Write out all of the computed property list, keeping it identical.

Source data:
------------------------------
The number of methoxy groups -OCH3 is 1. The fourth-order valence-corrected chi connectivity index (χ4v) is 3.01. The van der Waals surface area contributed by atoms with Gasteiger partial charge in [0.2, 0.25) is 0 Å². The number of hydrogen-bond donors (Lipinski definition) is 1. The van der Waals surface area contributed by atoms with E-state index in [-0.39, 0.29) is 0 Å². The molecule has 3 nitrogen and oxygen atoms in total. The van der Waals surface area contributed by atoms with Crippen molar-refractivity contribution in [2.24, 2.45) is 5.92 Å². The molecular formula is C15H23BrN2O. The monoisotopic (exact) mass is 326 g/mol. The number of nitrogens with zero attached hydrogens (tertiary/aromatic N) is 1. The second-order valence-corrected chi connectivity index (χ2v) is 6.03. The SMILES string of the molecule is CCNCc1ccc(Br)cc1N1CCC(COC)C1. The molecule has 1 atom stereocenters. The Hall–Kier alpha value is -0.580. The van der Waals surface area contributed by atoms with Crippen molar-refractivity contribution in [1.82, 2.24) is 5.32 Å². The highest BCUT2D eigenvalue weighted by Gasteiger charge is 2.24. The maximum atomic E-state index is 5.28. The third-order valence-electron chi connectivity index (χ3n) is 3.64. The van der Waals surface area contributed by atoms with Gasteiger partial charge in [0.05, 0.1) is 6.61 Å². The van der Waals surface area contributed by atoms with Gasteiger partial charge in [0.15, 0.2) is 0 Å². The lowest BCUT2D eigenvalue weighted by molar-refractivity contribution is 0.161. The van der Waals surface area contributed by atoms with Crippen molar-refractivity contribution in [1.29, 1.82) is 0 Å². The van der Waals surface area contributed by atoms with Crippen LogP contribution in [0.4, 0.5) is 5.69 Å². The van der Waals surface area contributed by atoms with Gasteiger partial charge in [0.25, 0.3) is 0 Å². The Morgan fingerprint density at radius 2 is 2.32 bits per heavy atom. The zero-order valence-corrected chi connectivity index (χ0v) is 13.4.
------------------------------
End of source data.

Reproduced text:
The number of methoxy groups -OCH3 is 1. The fourth-order valence-corrected chi connectivity index (χ4v) is 3.01. The van der Waals surface area contributed by atoms with Gasteiger partial charge in [0.2, 0.25) is 0 Å². The number of hydrogen-bond donors (Lipinski definition) is 1. The van der Waals surface area contributed by atoms with E-state index in [-0.39, 0.29) is 0 Å². The molecule has 3 nitrogen and oxygen atoms in total. The van der Waals surface area contributed by atoms with Crippen molar-refractivity contribution in [2.24, 2.45) is 5.92 Å². The molecular formula is C15H23BrN2O. The monoisotopic (exact) mass is 326 g/mol. The number of nitrogens with zero attached hydrogens (tertiary/aromatic N) is 1. The second-order valence-corrected chi connectivity index (χ2v) is 6.03. The SMILES string of the molecule is CCNCc1ccc(Br)cc1N1CCC(COC)C1. The molecule has 1 atom stereocenters. The Hall–Kier alpha value is -0.580. The van der Waals surface area contributed by atoms with Crippen molar-refractivity contribution in [1.82, 2.24) is 5.32 Å². The highest BCUT2D eigenvalue weighted by Gasteiger charge is 2.24. The maximum atomic E-state index is 5.28. The third-order valence-electron chi connectivity index (χ3n) is 3.64. The van der Waals surface area contributed by atoms with Gasteiger partial charge in [0.05, 0.1) is 6.61 Å². The van der Waals surface area contributed by atoms with Gasteiger partial charge in [0.15, 0.2) is 0 Å². The lowest BCUT2D eigenvalue weighted by molar-refractivity contribution is 0.161. The van der Waals surface area contributed by atoms with Crippen molar-refractivity contribution in [1.29, 1.82) is 0 Å². The van der Waals surface area contributed by atoms with Crippen LogP contribution in [0.4, 0.5) is 5.69 Å². The van der Waals surface area contributed by atoms with Gasteiger partial charge in [0.25, 0.3) is 0 Å². The Morgan fingerprint density at radius 2 is 2.32 bits per heavy atom. The zero-order valence-corrected chi connectivity index (χ0v) is 13.4.